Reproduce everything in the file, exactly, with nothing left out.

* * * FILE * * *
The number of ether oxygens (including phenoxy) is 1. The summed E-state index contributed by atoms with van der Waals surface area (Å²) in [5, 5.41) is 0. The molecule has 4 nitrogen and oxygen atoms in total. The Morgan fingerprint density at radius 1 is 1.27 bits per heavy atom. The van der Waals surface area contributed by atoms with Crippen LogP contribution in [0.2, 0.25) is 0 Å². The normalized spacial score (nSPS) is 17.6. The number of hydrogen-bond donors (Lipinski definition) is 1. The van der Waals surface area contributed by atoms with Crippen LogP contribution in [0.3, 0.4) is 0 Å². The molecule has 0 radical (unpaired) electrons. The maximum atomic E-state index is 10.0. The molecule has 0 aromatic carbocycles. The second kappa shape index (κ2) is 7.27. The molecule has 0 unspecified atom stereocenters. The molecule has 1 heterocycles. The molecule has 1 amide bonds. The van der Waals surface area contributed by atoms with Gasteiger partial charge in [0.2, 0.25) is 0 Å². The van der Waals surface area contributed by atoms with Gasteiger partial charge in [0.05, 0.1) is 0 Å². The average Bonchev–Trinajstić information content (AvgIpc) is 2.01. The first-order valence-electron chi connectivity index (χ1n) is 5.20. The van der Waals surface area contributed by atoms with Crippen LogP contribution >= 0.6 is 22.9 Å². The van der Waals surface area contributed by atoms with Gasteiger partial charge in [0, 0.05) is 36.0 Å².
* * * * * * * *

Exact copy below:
The number of ether oxygens (including phenoxy) is 1. The summed E-state index contributed by atoms with van der Waals surface area (Å²) in [5, 5.41) is 0. The molecule has 4 nitrogen and oxygen atoms in total. The Morgan fingerprint density at radius 1 is 1.27 bits per heavy atom. The van der Waals surface area contributed by atoms with Crippen LogP contribution in [0.2, 0.25) is 0 Å². The normalized spacial score (nSPS) is 17.6. The number of hydrogen-bond donors (Lipinski definition) is 1. The van der Waals surface area contributed by atoms with Crippen LogP contribution in [0.3, 0.4) is 0 Å². The molecule has 0 radical (unpaired) electrons. The maximum atomic E-state index is 10.0. The molecule has 0 aromatic carbocycles. The second kappa shape index (κ2) is 7.27. The molecule has 0 unspecified atom stereocenters. The molecule has 1 heterocycles. The molecule has 1 amide bonds. The van der Waals surface area contributed by atoms with Gasteiger partial charge in [0.2, 0.25) is 0 Å². The van der Waals surface area contributed by atoms with Gasteiger partial charge in [0.05, 0.1) is 0 Å². The average Bonchev–Trinajstić information content (AvgIpc) is 2.01. The first-order valence-electron chi connectivity index (χ1n) is 5.20. The van der Waals surface area contributed by atoms with Crippen LogP contribution >= 0.6 is 22.9 Å². The van der Waals surface area contributed by atoms with Gasteiger partial charge in [0, 0.05) is 36.0 Å².